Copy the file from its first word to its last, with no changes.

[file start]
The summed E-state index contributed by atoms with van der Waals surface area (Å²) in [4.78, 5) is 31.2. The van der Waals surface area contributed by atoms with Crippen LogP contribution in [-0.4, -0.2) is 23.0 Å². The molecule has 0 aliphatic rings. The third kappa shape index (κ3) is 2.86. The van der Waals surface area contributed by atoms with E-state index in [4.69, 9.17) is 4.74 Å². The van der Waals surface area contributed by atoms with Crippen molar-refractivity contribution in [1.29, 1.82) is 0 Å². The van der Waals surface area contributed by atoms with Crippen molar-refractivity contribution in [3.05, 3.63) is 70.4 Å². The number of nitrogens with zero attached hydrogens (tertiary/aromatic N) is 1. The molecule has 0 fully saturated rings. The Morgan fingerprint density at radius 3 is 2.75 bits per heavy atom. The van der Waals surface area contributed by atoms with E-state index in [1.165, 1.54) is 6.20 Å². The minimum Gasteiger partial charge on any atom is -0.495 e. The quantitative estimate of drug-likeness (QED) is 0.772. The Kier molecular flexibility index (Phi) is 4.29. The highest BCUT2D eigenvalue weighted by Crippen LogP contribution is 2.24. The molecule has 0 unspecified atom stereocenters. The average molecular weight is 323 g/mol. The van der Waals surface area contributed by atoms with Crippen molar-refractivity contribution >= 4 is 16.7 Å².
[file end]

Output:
The summed E-state index contributed by atoms with van der Waals surface area (Å²) in [4.78, 5) is 31.2. The van der Waals surface area contributed by atoms with Crippen LogP contribution in [-0.4, -0.2) is 23.0 Å². The molecule has 0 aliphatic rings. The third kappa shape index (κ3) is 2.86. The van der Waals surface area contributed by atoms with E-state index in [4.69, 9.17) is 4.74 Å². The van der Waals surface area contributed by atoms with Crippen molar-refractivity contribution in [1.29, 1.82) is 0 Å². The van der Waals surface area contributed by atoms with Crippen molar-refractivity contribution in [3.05, 3.63) is 70.4 Å². The number of nitrogens with zero attached hydrogens (tertiary/aromatic N) is 1. The molecule has 0 fully saturated rings. The Morgan fingerprint density at radius 3 is 2.75 bits per heavy atom. The van der Waals surface area contributed by atoms with E-state index in [1.165, 1.54) is 6.20 Å². The minimum Gasteiger partial charge on any atom is -0.495 e. The quantitative estimate of drug-likeness (QED) is 0.772. The Kier molecular flexibility index (Phi) is 4.29. The highest BCUT2D eigenvalue weighted by Crippen LogP contribution is 2.24. The molecule has 0 unspecified atom stereocenters. The average molecular weight is 323 g/mol. The van der Waals surface area contributed by atoms with Crippen molar-refractivity contribution >= 4 is 16.7 Å².